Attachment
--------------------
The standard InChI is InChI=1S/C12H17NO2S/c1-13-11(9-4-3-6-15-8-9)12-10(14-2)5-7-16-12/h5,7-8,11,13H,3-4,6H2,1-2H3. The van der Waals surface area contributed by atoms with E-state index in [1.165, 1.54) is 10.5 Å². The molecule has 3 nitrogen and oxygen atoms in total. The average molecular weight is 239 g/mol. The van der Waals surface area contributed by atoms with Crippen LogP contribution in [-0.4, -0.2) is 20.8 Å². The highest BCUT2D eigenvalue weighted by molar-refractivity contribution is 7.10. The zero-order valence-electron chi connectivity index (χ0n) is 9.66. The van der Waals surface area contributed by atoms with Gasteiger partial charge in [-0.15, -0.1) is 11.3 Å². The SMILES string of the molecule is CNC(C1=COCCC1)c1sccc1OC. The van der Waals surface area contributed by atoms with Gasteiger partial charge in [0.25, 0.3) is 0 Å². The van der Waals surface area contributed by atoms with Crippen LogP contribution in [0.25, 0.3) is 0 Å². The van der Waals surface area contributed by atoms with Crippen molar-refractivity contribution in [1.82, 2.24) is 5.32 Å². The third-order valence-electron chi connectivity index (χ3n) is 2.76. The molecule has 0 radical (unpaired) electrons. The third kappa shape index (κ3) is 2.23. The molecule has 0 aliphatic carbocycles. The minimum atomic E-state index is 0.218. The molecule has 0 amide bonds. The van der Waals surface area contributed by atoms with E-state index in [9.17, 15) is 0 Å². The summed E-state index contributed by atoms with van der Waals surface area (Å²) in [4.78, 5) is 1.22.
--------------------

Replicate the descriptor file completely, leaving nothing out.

The standard InChI is InChI=1S/C12H17NO2S/c1-13-11(9-4-3-6-15-8-9)12-10(14-2)5-7-16-12/h5,7-8,11,13H,3-4,6H2,1-2H3. The van der Waals surface area contributed by atoms with E-state index in [1.165, 1.54) is 10.5 Å². The molecule has 3 nitrogen and oxygen atoms in total. The average molecular weight is 239 g/mol. The van der Waals surface area contributed by atoms with Crippen LogP contribution in [-0.4, -0.2) is 20.8 Å². The highest BCUT2D eigenvalue weighted by molar-refractivity contribution is 7.10. The zero-order valence-electron chi connectivity index (χ0n) is 9.66. The van der Waals surface area contributed by atoms with Gasteiger partial charge in [-0.15, -0.1) is 11.3 Å². The SMILES string of the molecule is CNC(C1=COCCC1)c1sccc1OC. The van der Waals surface area contributed by atoms with Gasteiger partial charge in [0.25, 0.3) is 0 Å². The van der Waals surface area contributed by atoms with Crippen LogP contribution in [0.25, 0.3) is 0 Å². The van der Waals surface area contributed by atoms with Crippen molar-refractivity contribution in [1.82, 2.24) is 5.32 Å². The third-order valence-electron chi connectivity index (χ3n) is 2.76. The molecule has 0 radical (unpaired) electrons. The third kappa shape index (κ3) is 2.23. The molecule has 0 aliphatic carbocycles. The minimum atomic E-state index is 0.218. The molecule has 0 amide bonds. The van der Waals surface area contributed by atoms with E-state index in [9.17, 15) is 0 Å². The summed E-state index contributed by atoms with van der Waals surface area (Å²) in [4.78, 5) is 1.22.